2005 - Fellow of the American Association for the Advancement of Science (AAAS)
His primary areas of investigation include Cancer research, Carcinogenesis, Transgene, Mammary gland and Genetically modified mouse. His Cancer research research is multidisciplinary, relying on both Mammary tumor, Tumor progression, Oncogene, Immunology and Mouse mammary tumor virus. His Carcinogenesis study combines topics from a wide range of disciplines, such as Prostate, Intraepithelial neoplasia, Protein kinase A, Pathology and Adenocarcinoma.
His Transgene study also includes
Robert D. Cardiff mainly investigates Cancer research, Pathology, Carcinogenesis, Molecular biology and Cancer. Robert D. Cardiff has included themes like Breast cancer, Mammary tumor, Mammary gland and Genetically modified mouse, Transgene in his Cancer research study. His Mammary gland research includes themes of Endocrinology, Hyperplasia and Mammary tumor virus.
His research integrates issues of Tumor progression, Oncogene and Immunology in his study of Genetically modified mouse. His studies examine the connections between Pathology and genetics, as well as such issues in Prostate, with regards to Adenocarcinoma. His Molecular biology study combines topics in areas such as Cell culture, Virology, Antigen, Provirus and Mouse mammary tumor virus.
Robert D. Cardiff spends much of his time researching Cancer research, Pathology, Breast cancer, Carcinogenesis and Cancer. His studies deal with areas such as Epithelial–mesenchymal transition, Metastasis, Mammary gland, Genetically modified mouse and Prostate cancer as well as Cancer research. His work deals with themes such as Prostate, Signal transduction and PTEN, which intersect with Prostate cancer.
His research in Pathology intersects with topics in Tumor progression, Stem cell, Mammary tumor and In vivo. Robert D. Cardiff has researched Breast cancer in several fields, including Phenotype and Epigenetics. His study in Carcinogenesis is interdisciplinary in nature, drawing from both Autophagy, Transgene, Mutation, Mouse mammary tumor virus and PI3K/AKT/mTOR pathway.
Robert D. Cardiff mainly focuses on Cancer research, Signal transduction, Prostate cancer, Pathology and Carcinogenesis. His biological study spans a wide range of topics, including Protein kinase B, Breast cancer, Mammary gland, Metastasis and PI3K/AKT/mTOR pathway. To a larger extent, Robert D. Cardiff studies Cancer with the aim of understanding Mammary gland.
His Signal transduction research is multidisciplinary, relying on both Molecular biology and Programmed cell death. His research combines Antigen and Pathology. Robert D. Cardiff interconnects Autophagy, Apoptosis, Unfolded protein response, Glutamine and Ubiquitin ligase in the investigation of issues within Carcinogenesis.
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Induction of mammary tumors by expression of polyomavirus middle T oncogene: a transgenic mouse model for metastatic disease.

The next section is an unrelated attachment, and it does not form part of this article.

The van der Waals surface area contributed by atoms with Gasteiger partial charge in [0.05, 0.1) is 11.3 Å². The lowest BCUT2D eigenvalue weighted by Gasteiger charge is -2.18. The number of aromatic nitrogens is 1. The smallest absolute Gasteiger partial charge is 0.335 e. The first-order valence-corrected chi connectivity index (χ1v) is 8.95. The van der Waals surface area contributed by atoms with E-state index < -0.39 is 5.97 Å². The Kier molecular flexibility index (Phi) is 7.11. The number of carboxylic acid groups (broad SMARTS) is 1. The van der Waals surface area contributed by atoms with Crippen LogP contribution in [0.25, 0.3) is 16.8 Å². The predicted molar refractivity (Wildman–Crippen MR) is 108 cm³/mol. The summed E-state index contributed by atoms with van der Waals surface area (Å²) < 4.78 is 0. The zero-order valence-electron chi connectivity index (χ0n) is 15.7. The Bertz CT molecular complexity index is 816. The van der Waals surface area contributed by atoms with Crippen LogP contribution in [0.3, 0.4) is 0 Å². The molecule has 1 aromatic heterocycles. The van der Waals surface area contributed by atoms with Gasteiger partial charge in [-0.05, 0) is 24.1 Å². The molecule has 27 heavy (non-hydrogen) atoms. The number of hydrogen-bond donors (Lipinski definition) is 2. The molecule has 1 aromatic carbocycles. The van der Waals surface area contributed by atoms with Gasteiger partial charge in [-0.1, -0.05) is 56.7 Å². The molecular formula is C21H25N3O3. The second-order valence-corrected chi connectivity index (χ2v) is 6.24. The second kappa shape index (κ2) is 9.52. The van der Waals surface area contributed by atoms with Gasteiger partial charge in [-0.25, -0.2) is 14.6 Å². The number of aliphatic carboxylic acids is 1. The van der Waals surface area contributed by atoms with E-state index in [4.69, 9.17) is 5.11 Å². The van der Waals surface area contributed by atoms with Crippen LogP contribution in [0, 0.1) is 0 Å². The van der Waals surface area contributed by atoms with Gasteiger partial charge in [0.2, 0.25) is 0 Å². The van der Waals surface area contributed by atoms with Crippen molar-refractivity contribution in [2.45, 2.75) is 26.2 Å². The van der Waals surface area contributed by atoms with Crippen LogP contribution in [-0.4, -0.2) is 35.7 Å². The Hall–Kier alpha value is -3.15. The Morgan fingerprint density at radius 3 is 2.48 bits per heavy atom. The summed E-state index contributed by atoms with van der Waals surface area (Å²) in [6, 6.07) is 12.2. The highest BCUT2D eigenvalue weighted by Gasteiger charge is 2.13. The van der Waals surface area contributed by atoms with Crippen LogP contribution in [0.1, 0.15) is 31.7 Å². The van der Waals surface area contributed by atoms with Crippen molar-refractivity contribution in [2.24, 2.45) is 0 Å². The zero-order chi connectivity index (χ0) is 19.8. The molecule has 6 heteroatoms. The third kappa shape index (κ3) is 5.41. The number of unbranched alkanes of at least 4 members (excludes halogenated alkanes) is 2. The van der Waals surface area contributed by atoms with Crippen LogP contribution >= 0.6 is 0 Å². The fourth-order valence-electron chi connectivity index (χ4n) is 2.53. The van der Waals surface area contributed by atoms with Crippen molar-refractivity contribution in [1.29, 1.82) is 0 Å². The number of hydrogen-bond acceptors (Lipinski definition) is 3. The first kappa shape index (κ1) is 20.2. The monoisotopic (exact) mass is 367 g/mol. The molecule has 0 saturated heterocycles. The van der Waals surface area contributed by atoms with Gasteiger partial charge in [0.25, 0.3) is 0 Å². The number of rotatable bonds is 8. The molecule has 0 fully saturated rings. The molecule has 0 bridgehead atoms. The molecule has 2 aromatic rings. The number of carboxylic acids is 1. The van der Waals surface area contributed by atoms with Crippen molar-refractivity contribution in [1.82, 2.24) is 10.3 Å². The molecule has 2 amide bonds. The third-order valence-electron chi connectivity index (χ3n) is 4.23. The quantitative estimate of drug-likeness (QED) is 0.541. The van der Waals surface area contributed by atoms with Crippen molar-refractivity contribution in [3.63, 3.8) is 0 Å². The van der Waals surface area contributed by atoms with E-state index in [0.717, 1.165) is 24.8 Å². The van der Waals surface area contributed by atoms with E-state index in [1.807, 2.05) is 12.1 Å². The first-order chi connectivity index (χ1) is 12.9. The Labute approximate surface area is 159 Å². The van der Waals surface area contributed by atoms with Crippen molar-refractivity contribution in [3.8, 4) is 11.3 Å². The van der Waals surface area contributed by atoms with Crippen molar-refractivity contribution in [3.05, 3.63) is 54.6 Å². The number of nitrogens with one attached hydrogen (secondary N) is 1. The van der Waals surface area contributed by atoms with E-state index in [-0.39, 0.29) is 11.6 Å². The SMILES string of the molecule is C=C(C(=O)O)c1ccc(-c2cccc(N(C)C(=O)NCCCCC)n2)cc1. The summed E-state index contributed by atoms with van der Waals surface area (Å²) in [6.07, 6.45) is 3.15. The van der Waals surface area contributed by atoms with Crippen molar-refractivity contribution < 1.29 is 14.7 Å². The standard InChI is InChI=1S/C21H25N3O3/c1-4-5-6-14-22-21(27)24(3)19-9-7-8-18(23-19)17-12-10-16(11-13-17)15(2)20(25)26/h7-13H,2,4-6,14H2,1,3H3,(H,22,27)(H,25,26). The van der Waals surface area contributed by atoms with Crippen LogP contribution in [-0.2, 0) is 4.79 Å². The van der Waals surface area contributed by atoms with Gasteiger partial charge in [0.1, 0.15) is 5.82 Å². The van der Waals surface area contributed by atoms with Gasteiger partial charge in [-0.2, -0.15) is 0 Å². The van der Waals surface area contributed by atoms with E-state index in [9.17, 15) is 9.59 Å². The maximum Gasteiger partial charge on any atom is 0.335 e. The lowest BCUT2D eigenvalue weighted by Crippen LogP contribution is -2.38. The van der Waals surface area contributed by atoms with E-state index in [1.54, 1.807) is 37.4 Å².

Chantale T. Guy;Robert D. Cardiff;William J. Muller.
Molecular and Cellular Biology (1992)
Expression of the neu protooncogene in the mammary epithelium of transgenic mice induces metastatic disease
Chantale T. Guy;Marc A. Webster;Michael Schaller;Thomas J. Parsons.
Proceedings of the National Academy of Sciences of the United States of America (1992)
Mammary Hyperplasia and Carcinoma in MMTV-cyclin D1 Transgenic Mice
Timothy C. Wang;Robert D. Cardiff;Lawrence Zukerberg;Emma Lees.
MYC inactivation uncovers pluripotent differentiation and tumour dormancy in hepatocellular cancer
Catherine M. Shachaf;Andrew M. Kopelman;Constadina Arvanitis;Åsa Karlsson.
Roles for Nkx3.1 in prostate development and cancer
Rajula Bhatia-Gaur;Annemarie A. Donjacour;Peter J. Sciavolino;Peter J. Sciavolino;Minjung Kim;Minjung Kim.
Genes & Development (1999)
Prostate Pathology of Genetically Engineered Mice: Definitions and Classification. The Consensus Report from the Bar Harbor Meeting of the Mouse Models of Human Cancer Consortium Prostate Pathology Committee
Scott B. Shappell;George V. Thomas;Richard L. Roberts;Ron Herbert.
Cancer Research (2004)
The transcriptional repressor Snail promotes mammary tumor recurrence
Susan E. Moody;Denise Perez;Tien-Chi Pan;Christopher J. Sarkisian.
Cancer Cell (2005)
Somatic inactivation of E-cadherin and p53 in mice leads to metastatic lobular mammary carcinoma through induction of anoikis resistance and angiogenesis
Patrick W.B. Derksen;Xiaoling Liu;Francis Saridin;Hanneke van der Gulden.
Cancer Cell (2006)
PTEN tumor suppressor regulates p53 protein levels and activity through phosphatase-dependent and -independent mechanisms
Daniel J. Freeman;Andrew G. Li;Gang Wei;Heng-Hong Li.
Cancer Cell (2003)
Elevated expression of activated forms of Neu/ErbB-2 and ErbB-3 are involved in the induction of mammary tumors in transgenic mice: implications for human breast cancer.
Peter M. Siegel;Eamonn D. Ryan;Robert D. Cardiff;William J. Muller.
The EMBO Journal (1999)
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